This could lead you to redesign a product line and turn it from a loser to a big winner. And, of course, toy will often just drop losing niches and products, happy at not having discovered they were losers in the actual campaigns.
Cost for a prototype test may be as low as $100,00 to $1,000 including photography, recruiting, data processing of results, etc. Obviously, replacing one or two losers with better products could easily cover this expense.
To increase the number of respondents you may give participants, for instance, $20 in gift cards and a $40 coupon good on their next purchase. (Although this may skew the results so proceed with caution.)
Prototype tests are a great way to get your customers’ reactions to a variety of new concepts beyond just products. My clients have successfully used them to test new packaging, product ingredients, quantity of product, and size as well as color preferences. Such situations are good opportunities for shut-in performance marketers to get out and meet their customers, in the flesh.
Product and Niche Testing – Actual Selling Tests via Dry or Wet Tests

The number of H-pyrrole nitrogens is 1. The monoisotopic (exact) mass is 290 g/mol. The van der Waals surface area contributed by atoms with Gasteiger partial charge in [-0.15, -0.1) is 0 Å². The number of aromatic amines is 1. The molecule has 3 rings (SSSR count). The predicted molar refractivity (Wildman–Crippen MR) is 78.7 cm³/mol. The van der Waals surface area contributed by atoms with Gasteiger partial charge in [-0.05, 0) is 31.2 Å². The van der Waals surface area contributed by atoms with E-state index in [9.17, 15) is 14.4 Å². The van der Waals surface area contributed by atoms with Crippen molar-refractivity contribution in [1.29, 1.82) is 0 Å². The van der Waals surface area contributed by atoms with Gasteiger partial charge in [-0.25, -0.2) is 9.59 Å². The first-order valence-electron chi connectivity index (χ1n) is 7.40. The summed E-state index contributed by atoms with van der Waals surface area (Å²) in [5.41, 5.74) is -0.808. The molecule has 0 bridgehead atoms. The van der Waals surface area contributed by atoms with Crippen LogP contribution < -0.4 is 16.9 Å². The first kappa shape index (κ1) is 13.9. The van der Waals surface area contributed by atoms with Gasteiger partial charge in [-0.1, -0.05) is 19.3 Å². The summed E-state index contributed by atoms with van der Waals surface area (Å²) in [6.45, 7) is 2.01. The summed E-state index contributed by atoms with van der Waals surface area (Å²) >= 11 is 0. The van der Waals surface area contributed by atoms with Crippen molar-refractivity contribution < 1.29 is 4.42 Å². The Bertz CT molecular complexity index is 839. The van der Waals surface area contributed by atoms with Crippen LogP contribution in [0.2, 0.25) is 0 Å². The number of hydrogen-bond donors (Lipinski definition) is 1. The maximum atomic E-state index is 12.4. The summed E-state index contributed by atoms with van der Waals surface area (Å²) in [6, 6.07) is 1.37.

After all is said and done, the best research tool is an actual selling test. Tests can be conducted which are short of full promotional exposure and which will yield projectable results.
Testing via Your Customer Database
My favorite form of product selling test is a flyer inserted in product packages. Using this technique, as long as you have a large volume of items sold, you can:
- vary quantities,
- turn the test off if there are any quality, delivery or fulfillment problems,
- and roll it out to all packages and make a few dollars if it is working well.
The test is pretty inexpensive, often profitable if you choose to do it wet (i.e., you stock the product and actually sell it), and below the radar for your direct competitors who cannot see it via any ad spy tools or by signing up for your email newsletter, etc.
You may choose to use all the other media channels targeting customers in your database, i.e., by sending emails, SMS texts, robocalls, Facebook custom audiences and retargeting techniques, or perhaps direct mail – all driving traffic to your landing page. Expect a lower conversion rate though than with package inserts.
(There is also telemarketing, but it may be rather expensive and you would need a disciplined team of agents who would adhere to a given telemarketing script or you will not get any meaningful results to base your future predictions on.)
The objective here is to test, in a real-world buying situation, new product niches to your own customers. A secondary objective is to roll out winners and make some money.
Format and Test Design
I generally recommend long form landing pages or long copy inserts. This often means at least 2 pages worth of copy and pictures. This format let’s you present all your selling points – if you cannot make a sale this way, your product may be a loser.
On the other hand, your test format should imitate your normal promotional pieces.